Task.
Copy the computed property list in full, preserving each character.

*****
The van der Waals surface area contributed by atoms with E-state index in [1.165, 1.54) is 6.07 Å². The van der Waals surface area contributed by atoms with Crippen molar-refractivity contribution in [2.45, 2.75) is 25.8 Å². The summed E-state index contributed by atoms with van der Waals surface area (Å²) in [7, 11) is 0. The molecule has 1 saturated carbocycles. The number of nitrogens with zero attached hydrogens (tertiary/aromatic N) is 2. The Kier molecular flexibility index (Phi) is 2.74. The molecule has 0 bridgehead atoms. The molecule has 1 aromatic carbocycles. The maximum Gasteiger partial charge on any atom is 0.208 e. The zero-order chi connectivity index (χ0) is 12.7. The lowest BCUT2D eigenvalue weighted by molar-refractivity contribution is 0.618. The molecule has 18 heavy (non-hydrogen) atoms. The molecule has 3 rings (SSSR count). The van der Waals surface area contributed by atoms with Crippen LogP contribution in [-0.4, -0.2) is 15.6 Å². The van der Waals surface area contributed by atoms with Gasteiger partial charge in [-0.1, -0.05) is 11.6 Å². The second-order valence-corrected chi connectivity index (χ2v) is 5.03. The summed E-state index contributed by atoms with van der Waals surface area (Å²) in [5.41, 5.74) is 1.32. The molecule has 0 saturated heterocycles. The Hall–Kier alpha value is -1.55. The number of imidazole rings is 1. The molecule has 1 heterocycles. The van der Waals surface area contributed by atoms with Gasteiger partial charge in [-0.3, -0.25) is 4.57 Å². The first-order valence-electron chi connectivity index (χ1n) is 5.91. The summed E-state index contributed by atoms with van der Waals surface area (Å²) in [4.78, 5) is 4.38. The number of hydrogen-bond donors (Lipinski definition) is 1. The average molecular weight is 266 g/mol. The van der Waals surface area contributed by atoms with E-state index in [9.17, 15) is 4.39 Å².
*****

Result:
The van der Waals surface area contributed by atoms with E-state index in [1.165, 1.54) is 6.07 Å². The van der Waals surface area contributed by atoms with Crippen molar-refractivity contribution in [2.45, 2.75) is 25.8 Å². The summed E-state index contributed by atoms with van der Waals surface area (Å²) in [7, 11) is 0. The molecule has 1 saturated carbocycles. The number of nitrogens with zero attached hydrogens (tertiary/aromatic N) is 2. The Kier molecular flexibility index (Phi) is 2.74. The molecule has 0 bridgehead atoms. The molecule has 1 aromatic carbocycles. The maximum Gasteiger partial charge on any atom is 0.208 e. The zero-order chi connectivity index (χ0) is 12.7. The lowest BCUT2D eigenvalue weighted by molar-refractivity contribution is 0.618. The molecule has 18 heavy (non-hydrogen) atoms. The molecule has 3 rings (SSSR count). The van der Waals surface area contributed by atoms with Crippen LogP contribution in [-0.4, -0.2) is 15.6 Å². The van der Waals surface area contributed by atoms with Gasteiger partial charge in [-0.1, -0.05) is 11.6 Å². The second-order valence-corrected chi connectivity index (χ2v) is 5.03. The summed E-state index contributed by atoms with van der Waals surface area (Å²) in [5.41, 5.74) is 1.32. The molecule has 0 saturated heterocycles. The Hall–Kier alpha value is -1.55. The number of imidazole rings is 1. The molecule has 1 heterocycles. The van der Waals surface area contributed by atoms with Gasteiger partial charge in [-0.3, -0.25) is 4.57 Å². The first-order valence-electron chi connectivity index (χ1n) is 5.91. The summed E-state index contributed by atoms with van der Waals surface area (Å²) in [4.78, 5) is 4.38. The number of hydrogen-bond donors (Lipinski definition) is 1. The average molecular weight is 266 g/mol. The van der Waals surface area contributed by atoms with E-state index in [9.17, 15) is 4.39 Å².